By Yvonne Manzi
Social Media Officer, Profiles Asia Pacific
Sooner or later, every executive faces a similar people problem: as part of a large corporation, you may oversee, say, ten regional vice presidents, store managers, or unit heads and must assign them effectively. You know that the management of small variations in their preferences and skills can make a marked difference in their productivity—and in your company’s earnings. Sorting out the possibilities for those ten managers confronts you with 3.6 million permutations.
Faced with so many possibilities, most companies abandon the attempt to make rational choices and instead merely guess how best to assign employees to jobs. By treating people with diverse skills as an undifferentiated resource, these companies forfeit the chance to make substantial gains in productivity, profitability, and personnel development.
But deploying employees more effectively is only the start. A manager who wants the best people to do their best work must anticipate the company’s workforce requirements, provide training tailored to individual goals, and reward employees for hard-to-measure contributions such as coaching. It is thus no surprise that a systematic and continuous approach to fitting the right person to the right job at the right time has long been the Holy Grail of workforce organization. But most managers, search as they might, come up empty-handed. Few companies understand which employees are essential or how best to structure their workforce. As a result, human capital—the skills and knowledge of employees—too often remains an untapped performance lever.
Identify your superstars. The crucial first step is to identify your pivotal workers. In most businesses, not all employees are created equal—a subset, which can vary across business units and may change as a company evolves, always plays a disproportionate role in creating value.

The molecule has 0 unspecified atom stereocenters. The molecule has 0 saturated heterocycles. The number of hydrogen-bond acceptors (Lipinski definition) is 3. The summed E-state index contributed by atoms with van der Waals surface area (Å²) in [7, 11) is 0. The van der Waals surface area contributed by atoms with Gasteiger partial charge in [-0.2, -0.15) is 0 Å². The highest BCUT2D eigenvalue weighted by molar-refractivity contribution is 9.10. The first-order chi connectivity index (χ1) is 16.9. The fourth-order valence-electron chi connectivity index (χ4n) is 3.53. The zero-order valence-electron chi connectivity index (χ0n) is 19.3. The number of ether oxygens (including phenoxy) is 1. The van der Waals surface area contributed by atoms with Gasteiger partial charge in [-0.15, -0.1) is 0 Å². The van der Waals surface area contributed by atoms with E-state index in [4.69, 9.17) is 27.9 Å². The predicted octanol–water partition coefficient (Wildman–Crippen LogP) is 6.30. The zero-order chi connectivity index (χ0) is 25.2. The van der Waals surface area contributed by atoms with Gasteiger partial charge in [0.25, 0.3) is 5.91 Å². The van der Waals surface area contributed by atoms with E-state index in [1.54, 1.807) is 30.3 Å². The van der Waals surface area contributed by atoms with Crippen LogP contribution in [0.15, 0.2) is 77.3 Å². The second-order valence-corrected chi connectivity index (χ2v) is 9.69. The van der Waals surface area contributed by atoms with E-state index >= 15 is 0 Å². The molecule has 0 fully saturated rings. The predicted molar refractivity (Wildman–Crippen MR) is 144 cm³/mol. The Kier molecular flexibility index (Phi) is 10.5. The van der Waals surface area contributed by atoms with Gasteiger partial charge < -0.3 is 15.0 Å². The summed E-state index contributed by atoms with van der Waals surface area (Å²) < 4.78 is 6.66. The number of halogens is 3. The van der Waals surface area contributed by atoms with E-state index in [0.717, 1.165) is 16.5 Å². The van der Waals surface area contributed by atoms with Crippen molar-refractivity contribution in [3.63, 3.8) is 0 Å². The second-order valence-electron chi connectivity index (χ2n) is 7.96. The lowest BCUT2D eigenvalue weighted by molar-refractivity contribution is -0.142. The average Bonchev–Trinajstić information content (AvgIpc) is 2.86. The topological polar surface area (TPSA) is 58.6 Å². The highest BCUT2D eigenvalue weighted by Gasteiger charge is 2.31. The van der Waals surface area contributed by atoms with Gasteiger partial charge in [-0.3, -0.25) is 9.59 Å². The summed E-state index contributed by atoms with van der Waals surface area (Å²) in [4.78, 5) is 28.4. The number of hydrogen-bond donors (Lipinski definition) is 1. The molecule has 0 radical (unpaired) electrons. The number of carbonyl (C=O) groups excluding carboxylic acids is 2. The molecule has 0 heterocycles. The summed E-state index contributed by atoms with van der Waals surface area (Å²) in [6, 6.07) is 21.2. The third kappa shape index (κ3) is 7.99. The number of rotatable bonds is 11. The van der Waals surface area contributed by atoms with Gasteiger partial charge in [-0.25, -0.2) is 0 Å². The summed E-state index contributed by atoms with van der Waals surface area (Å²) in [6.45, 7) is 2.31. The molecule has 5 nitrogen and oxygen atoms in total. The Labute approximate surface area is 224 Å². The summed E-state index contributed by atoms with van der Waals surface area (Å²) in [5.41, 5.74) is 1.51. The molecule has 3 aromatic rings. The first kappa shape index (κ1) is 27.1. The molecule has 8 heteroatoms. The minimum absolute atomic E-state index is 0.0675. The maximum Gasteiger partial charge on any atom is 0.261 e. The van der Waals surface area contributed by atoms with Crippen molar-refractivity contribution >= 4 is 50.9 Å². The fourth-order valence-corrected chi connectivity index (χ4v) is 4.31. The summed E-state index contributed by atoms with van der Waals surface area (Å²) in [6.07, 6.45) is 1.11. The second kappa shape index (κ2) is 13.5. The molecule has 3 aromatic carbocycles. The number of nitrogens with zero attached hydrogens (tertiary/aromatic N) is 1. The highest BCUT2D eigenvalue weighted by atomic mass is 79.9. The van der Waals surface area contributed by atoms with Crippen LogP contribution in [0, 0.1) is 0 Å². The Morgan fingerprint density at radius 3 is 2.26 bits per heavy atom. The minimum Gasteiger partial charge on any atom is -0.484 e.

Our experience suggests that workforces fall into six segments: top executives, knowledge workers, middle management, skilled workers, less-skilled workers, and bureaucrats. Depending on the industry, any of these groups can emerge as the most pivotal.
Continually improve productivity. Once a company has identified its pivotal workers, it can start to think about improving their productivity. The trick is to map the biggest productivity challenges that occur as workers move through the stages of their life cycle at the company, but few businesses bother to do so.
Systematically scanning the employee life cycle is the only way to uncover the most intense productivity pressure points that a company and its employees face. The process starts well before people are taken on. To know what kind of prospects to hire, how many, and when, for instance, managers should turn to workforce planning, which is essential to reduce labor shortages or surpluses and to boost utilization (something that can be complicated if demand varies by season or attrition rates fluctuate).
A company should then break down skill levels and retention rates by candidate to find out where to hire people with the necessary skills and how to develop them via training and on-the-job experience. Deployment, the next stage, can be a vexing problem, particularly for professional-services firms that require employees to work on several projects at once. Finally, if high attrition rates threaten overall productivity, companies can reduce them by offering workers varied incentives and continual development opportunities.
The above article is an edited extract from the following source:
Agrawal, V. et al. (2003) “Matching People and Jobs”, The McKinsey Quarterly, issue n. 2
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